But imo, a bigger reason for forclosures now is that folks are buying homes with 100% financing. They have no skin in the game. When their property drops 30K-100K, they hand the keys to the bank.


Thread Starter - it is legal for you to do a loan in Texas & get cash out. Certain criteria would need to be met, including being under the 80% LTV threshold. Good luck.
Rate this post positively Reply With Quote Quick reply to this message
 
Old 02-22-2008, 07:18 PM
 
69,366 posts, read 61,723,590 times
Reputation: 9382
Quote:
Originally Posted by brussell View Post
i'm assuming this means credit card debt? why? i have heard this is an ok process, please explain...thanks
The reason you dont put unsecured debt onto a home is.

Under the current situation, (i.e. credit card debt) if you cant pay.. They cant attach anything, there is nothing securing the debt.

If you put the unsecured debt under the home, and then cant pay.. You've just lost your home.

There are various arguments for putting it on the home, such as tax write offs, lower interest rates etc but your house isnt something that one should gamble with or risk by adding on increased debt un-necessarily..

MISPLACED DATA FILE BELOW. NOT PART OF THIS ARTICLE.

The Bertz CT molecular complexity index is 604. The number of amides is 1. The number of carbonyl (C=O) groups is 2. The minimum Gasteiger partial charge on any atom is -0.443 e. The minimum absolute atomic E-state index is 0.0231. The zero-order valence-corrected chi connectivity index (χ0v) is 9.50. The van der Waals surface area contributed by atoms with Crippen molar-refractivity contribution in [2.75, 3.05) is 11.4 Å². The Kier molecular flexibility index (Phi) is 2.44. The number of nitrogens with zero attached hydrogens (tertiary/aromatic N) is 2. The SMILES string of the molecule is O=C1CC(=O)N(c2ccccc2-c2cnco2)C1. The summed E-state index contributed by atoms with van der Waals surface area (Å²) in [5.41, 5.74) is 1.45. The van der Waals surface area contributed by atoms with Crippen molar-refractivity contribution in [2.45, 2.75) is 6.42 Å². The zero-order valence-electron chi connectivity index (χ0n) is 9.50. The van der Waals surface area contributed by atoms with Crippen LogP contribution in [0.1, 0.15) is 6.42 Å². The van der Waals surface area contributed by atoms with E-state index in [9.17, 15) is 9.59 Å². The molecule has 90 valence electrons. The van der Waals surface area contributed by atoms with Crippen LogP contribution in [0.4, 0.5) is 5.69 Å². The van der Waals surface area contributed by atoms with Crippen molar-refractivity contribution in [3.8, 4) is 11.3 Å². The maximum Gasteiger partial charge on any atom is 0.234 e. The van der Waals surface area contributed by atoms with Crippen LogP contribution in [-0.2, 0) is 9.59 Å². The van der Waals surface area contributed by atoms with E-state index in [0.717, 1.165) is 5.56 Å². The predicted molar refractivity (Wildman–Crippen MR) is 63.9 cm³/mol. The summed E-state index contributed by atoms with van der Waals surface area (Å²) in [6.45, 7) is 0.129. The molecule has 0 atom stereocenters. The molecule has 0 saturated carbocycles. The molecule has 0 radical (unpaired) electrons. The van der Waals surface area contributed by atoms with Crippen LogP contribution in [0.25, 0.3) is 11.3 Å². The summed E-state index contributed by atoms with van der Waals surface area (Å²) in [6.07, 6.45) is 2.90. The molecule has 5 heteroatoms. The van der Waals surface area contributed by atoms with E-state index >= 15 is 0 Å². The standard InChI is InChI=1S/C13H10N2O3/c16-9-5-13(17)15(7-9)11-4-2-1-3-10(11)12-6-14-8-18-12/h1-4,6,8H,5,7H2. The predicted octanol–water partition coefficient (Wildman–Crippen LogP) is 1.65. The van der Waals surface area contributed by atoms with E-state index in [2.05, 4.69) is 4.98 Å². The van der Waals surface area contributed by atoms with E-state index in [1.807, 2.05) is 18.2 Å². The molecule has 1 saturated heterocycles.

Last edited by pghquest; 02-22-2008 at 07:31 PM..
Rate this post positively Reply With Quote Quick reply to this message
Please register to post and access all features of our very popular forum. It is free and quick. Over $68,000 in prizes has already been given out to active posters on our forum. Additional giveaways are planned.

Detailed information about all U.S. cities, counties, and zip codes on our site: City-data.com.


Reply
Please update this thread with any new information or opinions. This open thread is still read by thousands of people, so we encourage all additional points of view.

Quick Reply
Message:


Over $104,000 in prizes was already given out to active posters on our forum and additional giveaways are planned!

Go Back   City-Data Forum > General Forums > Real Estate > Mortgages

All times are GMT -6.

© 2005-2023, Advameg, Inc. · Please obey Forum Rules · Terms of Use and Privacy Policy · Bug Bounty

City-Data.com - Contact Us - Archive 1, 2, 3, 4, 5, 6, 7, 8, 9, 10, 11, 12, 13, 14, 15, 16, 17, 18, 19, 20, 21, 22, 23, 24, 25, 26, 27, 28, 29, 30, 31, 32, 33, 34, 35, 36, 37 - Top